What Does A Snapping Turtle Eat?

If you’ve ever tried to handle a snapping turtle, you may have thought that their diet would largely consist of human hands and fingers. But, though they may snap at you and even draw blood, they won’t consume your appendages. That said, they do eat many other kinds of foods. So, what exactly does a snapping turtle eat? What is its favorite food? Keep reading! In this article, we’ll answer these questions and more.

What Does a Snapping Turtle Eat in the Wild?

What Does a Snapping Turtle Eat in the Wild

Snapping turtles are opportunistic omnivores, which means they will eat almost anything available to them.

There are two types of snappers: common snapping turtles and alligator snapping turtles. Alligator snappers are larger and have a more meat-heavy diet, but both types of snapping turtles eat a combination of meat and plant-based foods.

Let’s take a closer look at some of the foods these turtles will eat:

  • Aquatic invertebrates: Snapping turtles do most of their hunting in the water. They will eat a variety of invertebrates that they find in the water, including snails, leeches, crayfish, worms, shrimp, and water insects.
  • Insects: They also eat some insects which they find out of the water, including beetles, cockroaches, dragonflies, ants, and earthworms. They scrounge up many of these insects by digging in the dirt.
  • Fish: Since snapping turtles get most of their food from the water, fish make up a large portion of their diet. They eat many different kinds of fish depending on what’s available, from tuna to goldfish to eels. 
  • Birds: Snapping turtles sometimes eat birds, especially waterfowl. They will eat geese, swans, ducks, and the young of all of these birds; they will also sometimes eat chicks and chickens.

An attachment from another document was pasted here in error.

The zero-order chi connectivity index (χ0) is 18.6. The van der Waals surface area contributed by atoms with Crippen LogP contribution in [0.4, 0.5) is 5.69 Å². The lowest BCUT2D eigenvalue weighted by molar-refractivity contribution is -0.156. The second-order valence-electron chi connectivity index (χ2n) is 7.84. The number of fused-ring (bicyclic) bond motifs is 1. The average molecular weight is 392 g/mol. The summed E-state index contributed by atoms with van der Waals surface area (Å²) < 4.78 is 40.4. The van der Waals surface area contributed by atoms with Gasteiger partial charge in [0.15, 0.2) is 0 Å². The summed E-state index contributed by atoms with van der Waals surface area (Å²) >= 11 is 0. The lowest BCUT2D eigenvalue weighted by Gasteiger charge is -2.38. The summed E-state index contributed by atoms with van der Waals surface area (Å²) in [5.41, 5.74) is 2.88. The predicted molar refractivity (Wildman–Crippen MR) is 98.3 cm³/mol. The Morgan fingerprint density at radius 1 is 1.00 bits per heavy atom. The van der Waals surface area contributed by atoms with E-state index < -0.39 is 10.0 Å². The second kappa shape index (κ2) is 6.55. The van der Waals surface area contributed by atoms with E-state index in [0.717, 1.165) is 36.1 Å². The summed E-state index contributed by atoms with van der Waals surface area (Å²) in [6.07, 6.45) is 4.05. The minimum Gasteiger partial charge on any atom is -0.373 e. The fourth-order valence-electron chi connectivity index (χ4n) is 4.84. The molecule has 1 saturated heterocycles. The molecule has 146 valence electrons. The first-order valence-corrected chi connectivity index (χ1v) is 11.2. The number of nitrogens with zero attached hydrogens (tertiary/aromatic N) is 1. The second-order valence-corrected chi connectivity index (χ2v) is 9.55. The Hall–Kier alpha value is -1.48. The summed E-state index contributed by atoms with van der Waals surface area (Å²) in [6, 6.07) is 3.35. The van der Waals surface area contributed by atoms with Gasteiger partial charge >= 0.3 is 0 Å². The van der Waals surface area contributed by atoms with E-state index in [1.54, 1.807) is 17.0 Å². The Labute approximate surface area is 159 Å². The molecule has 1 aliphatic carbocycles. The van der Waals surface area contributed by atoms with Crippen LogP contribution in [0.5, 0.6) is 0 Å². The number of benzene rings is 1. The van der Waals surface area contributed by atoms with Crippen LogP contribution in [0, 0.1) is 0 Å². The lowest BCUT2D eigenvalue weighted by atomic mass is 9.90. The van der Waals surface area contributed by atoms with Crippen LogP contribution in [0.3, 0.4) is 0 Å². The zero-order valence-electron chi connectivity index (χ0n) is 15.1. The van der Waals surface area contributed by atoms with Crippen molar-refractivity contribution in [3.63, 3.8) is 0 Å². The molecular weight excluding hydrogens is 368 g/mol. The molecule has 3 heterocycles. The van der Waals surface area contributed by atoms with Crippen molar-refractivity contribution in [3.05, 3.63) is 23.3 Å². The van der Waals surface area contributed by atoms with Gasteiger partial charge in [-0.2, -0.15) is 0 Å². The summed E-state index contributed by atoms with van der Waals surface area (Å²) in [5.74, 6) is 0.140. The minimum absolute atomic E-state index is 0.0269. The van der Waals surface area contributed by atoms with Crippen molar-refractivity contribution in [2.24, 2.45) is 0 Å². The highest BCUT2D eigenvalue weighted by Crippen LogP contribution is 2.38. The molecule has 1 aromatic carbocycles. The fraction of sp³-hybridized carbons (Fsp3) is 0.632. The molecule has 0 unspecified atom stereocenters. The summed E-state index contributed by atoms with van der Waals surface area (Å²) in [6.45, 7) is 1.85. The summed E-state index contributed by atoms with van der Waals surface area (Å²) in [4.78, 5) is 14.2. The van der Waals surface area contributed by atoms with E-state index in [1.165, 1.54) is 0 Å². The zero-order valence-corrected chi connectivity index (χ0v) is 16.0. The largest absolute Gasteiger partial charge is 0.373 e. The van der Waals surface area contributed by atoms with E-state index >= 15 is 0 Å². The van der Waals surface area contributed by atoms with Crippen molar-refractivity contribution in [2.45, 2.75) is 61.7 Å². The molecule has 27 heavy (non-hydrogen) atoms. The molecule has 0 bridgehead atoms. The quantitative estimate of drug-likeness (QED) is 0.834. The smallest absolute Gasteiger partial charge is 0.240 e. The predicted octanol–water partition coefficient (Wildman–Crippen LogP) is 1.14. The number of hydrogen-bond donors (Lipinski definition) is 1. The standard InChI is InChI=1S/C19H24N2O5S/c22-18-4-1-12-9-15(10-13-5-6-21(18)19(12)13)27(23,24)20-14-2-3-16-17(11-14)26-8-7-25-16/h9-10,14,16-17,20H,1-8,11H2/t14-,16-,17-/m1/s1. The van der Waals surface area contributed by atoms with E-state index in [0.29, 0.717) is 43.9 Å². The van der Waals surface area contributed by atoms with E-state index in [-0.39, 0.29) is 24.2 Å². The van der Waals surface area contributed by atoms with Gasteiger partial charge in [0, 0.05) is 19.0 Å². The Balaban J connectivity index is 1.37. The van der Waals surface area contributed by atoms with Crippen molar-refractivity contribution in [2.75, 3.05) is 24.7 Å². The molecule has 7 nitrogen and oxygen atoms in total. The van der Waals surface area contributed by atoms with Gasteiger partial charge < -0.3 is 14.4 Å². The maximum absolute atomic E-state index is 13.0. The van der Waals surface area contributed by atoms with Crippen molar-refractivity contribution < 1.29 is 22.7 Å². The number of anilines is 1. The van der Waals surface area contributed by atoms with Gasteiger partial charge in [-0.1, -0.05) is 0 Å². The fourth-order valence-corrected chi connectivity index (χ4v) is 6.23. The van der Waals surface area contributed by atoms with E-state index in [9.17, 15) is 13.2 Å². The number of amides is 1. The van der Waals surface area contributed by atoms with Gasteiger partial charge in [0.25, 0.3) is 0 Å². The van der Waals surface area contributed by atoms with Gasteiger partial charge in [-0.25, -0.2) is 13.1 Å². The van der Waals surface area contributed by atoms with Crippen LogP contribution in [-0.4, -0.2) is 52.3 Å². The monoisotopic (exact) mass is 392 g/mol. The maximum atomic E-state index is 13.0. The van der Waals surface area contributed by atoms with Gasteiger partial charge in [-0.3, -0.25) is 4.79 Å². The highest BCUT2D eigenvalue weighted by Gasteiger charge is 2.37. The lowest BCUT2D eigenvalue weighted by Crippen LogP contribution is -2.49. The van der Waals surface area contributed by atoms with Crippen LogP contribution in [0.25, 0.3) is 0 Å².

• Small mammals: Snapping turtles may occasionally eat small mammals such as mice, rats, rabbits, and squirrels. Larger snapping turtles may even eat larger creatures such as raccoons and beavers.
  • Reptiles and amphibians: Snapping turtles commonly eat other reptiles and amphibians found in or near the water, such as water snakes, salamanders, frogs, and tadpoles. Sometimes they will even eat other turtles.
  • Carrion: Some snapping turtles will eat dead animals such as fish, birds, or frogs. 
  • Eggs: Snapping turtles often eat the eggs of various other animals, including birds, snakes, fish, frogs, and salamanders.
  • Aquatic plants: Snapping turtles will eat a wide variety of plants which they find growing in or near the water. Some of these plants include algae, moss, mermaid weed, grass, water lilies, duckweed, and cattails.
  • Land plants: Sometimes they will eat plants they find on land as well. These can include grass, leafy greens, wild berries, and other fruits and vegetables.

What Human Foods Does a Snapping Turtle Eat?

Snapping turtles make popular pets in part because they are not picky eaters. In addition to all the foods they get naturally in the wild, they will eat a variety of human foods while living in captivity.

Some of these foods include: